Ticks are small, blood-sucking, parasitic insects with eight legs varying in color from brown to red to black. These insects live in grasslands and feed mainly from roaming animals, such as deer, rabbits, birds, lizards, squirrels, mice, and other rodents. They also like a damp, moist environment that tends to be closer to the ground, for example, between tree trunks, fallen branches, tall undergrowth, and overgrown areas. As tiny as these insects are, do they have any predators? Well, let’s find out as we explore what eats ticks.
The Background on Ticks
Although ticks are a common insect name to humans, only a few of us know much about them. These small-scale insects may appear complex to study because of their small sizes. Fortunately for us, acarologists have made it simpler to understand how these insects feed, what they eat, and how long they survive without food. Most ticks need a host to attach to and feed on within a month. However, some species live up to 117 days without sticking to a host. The rocky mountain wood ticks, for example, can survive more than 300 days without food when they molt into nymphs.
Intrigued, are you? Let’s dive as you read through this article to learn more about what eats ticks.
What Eats Ticks?
Animals such as chicken, guinea fowl, wild turkeys, ants, spiders, opossums, frogs, squirrels, lizards, ants, and fire ants eat ticks. As tiny as they are, ticks have a variety of natural predators who eat them. Let’s look into them one by one.
1. Tick Predators: Opossums
Unfortunately, a few percent of humans dislike opossums for their looks. However, they are somewhat beneficial as they cause little to no damage to humans and the environment. Opossums are nocturnal animals resembling mice, and surprisingly, they are one of the only marsupials (particularly Virginia opossum) living in the United States and Canada. They eat both plants and animals and, shockingly, are not selective about what to eat. They mainly look for food on the ground as they move around, consuming undesirable insects like ticks. Opossums constantly groom and clean themselves and, in the process, eat up the ticks that attach to their bodies.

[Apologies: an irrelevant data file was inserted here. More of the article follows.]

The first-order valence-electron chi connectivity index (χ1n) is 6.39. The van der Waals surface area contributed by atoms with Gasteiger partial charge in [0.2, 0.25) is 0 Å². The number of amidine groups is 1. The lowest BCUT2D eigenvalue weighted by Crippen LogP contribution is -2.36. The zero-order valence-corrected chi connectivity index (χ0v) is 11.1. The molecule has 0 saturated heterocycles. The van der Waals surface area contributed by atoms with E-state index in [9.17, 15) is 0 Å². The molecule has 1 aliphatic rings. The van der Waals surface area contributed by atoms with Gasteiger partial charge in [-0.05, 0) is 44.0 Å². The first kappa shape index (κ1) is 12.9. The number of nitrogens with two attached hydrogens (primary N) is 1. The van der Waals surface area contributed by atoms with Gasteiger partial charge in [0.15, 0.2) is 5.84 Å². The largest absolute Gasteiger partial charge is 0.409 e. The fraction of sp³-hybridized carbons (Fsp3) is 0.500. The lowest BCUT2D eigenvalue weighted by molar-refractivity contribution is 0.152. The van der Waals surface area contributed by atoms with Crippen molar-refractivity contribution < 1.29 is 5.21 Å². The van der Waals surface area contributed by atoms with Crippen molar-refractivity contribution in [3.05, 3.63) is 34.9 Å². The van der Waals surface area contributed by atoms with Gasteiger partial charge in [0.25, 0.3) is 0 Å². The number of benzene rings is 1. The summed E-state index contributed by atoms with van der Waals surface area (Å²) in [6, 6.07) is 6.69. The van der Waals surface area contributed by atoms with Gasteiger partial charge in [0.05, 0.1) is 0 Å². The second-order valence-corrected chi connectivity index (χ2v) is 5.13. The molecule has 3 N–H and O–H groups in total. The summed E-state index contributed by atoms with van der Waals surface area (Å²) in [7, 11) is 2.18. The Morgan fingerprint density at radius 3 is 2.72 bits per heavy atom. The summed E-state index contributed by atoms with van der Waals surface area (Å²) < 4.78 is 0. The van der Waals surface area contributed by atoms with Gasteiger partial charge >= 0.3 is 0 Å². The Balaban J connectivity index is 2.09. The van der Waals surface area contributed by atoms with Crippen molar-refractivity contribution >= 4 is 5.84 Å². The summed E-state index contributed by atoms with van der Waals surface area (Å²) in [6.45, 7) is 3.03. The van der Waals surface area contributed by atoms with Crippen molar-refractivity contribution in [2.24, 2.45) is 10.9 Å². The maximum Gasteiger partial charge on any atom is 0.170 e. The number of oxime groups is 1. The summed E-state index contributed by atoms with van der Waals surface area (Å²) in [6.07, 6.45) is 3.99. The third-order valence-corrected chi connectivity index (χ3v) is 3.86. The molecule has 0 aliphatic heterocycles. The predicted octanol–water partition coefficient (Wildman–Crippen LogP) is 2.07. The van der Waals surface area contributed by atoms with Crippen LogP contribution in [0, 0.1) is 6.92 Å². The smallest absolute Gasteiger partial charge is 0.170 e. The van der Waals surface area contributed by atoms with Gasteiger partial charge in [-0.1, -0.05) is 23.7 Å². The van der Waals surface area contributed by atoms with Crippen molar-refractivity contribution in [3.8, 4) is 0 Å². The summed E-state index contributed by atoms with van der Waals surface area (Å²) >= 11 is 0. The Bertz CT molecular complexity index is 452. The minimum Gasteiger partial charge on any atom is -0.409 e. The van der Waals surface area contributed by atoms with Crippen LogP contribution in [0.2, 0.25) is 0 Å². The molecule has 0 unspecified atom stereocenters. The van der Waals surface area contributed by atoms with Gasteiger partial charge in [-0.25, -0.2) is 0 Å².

2. Tick Predators: Chickens
Chickens are common livestock many people keep in their homes. Most times, they are kept for their meat and eggs purposes. But then, aside from their domestic use, they serve a greater purpose – other than meat and eggs, they help keep insects away from the environment. These gregarious birds are good at picking up food from the ground, with no exception to ticks.
3. Tick Predators: Birds
Like chickens, birds also look for food on the ground and eat insects and bugs when they encounter them. Consequently, ticks fall prey to them when they go about searching and picking food from the ground. Birds help eliminate disease-carrying insects by consuming them. But, there are exceptions with larger birds like eagles and hawks. Shocking as it seems, these larger birds do not have the time to snack on mini insects like ticks; instead, they feast and hunt other sizable animals.
4. Tick Predators: Toads And Frogs
What eats ticks? Toads and frogs are two surprising amphibians that eat almost any insect, including ticks. Sometimes female ticks serve as bait to catch toads.
Unlike toads that spend more time on land and encounter ticks often, frogs spend more time in the water and consequently do not have ticks at their beck and call. However, when frogs come in close contact with ticks, they avariciously eat them.